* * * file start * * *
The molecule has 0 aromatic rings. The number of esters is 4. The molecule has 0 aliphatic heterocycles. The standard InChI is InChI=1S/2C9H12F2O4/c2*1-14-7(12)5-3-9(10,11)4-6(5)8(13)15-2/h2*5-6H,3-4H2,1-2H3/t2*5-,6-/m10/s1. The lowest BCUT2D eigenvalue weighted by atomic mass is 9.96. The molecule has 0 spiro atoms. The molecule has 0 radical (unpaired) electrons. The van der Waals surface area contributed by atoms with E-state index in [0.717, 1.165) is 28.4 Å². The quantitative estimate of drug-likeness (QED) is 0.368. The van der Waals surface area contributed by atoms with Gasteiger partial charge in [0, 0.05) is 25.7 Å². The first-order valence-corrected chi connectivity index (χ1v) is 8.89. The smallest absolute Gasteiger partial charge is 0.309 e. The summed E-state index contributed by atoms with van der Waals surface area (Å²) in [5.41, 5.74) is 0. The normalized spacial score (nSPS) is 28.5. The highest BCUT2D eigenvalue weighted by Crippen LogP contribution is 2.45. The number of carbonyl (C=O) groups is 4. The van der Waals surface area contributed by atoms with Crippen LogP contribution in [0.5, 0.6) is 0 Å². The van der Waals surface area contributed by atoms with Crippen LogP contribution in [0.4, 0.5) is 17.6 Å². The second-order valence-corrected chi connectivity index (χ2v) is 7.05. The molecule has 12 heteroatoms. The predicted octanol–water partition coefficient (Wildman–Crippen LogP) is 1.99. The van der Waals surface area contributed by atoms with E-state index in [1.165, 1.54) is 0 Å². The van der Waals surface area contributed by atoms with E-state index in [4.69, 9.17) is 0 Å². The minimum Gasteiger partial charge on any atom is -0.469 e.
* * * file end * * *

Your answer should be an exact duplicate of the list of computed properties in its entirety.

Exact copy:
The molecule has 0 aromatic rings. The number of esters is 4. The molecule has 0 aliphatic heterocycles. The standard InChI is InChI=1S/2C9H12F2O4/c2*1-14-7(12)5-3-9(10,11)4-6(5)8(13)15-2/h2*5-6H,3-4H2,1-2H3/t2*5-,6-/m10/s1. The lowest BCUT2D eigenvalue weighted by atomic mass is 9.96. The molecule has 0 spiro atoms. The molecule has 0 radical (unpaired) electrons. The van der Waals surface area contributed by atoms with E-state index in [0.717, 1.165) is 28.4 Å². The quantitative estimate of drug-likeness (QED) is 0.368. The van der Waals surface area contributed by atoms with Gasteiger partial charge in [0, 0.05) is 25.7 Å². The first-order valence-corrected chi connectivity index (χ1v) is 8.89. The smallest absolute Gasteiger partial charge is 0.309 e. The summed E-state index contributed by atoms with van der Waals surface area (Å²) in [5.41, 5.74) is 0. The normalized spacial score (nSPS) is 28.5. The highest BCUT2D eigenvalue weighted by Crippen LogP contribution is 2.45. The number of carbonyl (C=O) groups is 4. The van der Waals surface area contributed by atoms with Crippen LogP contribution in [0.5, 0.6) is 0 Å². The van der Waals surface area contributed by atoms with Crippen LogP contribution in [0.4, 0.5) is 17.6 Å². The second-order valence-corrected chi connectivity index (χ2v) is 7.05. The molecule has 12 heteroatoms. The predicted octanol–water partition coefficient (Wildman–Crippen LogP) is 1.99. The van der Waals surface area contributed by atoms with E-state index in [1.165, 1.54) is 0 Å². The van der Waals surface area contributed by atoms with E-state index in [4.69, 9.17) is 0 Å². The minimum Gasteiger partial charge on any atom is -0.469 e.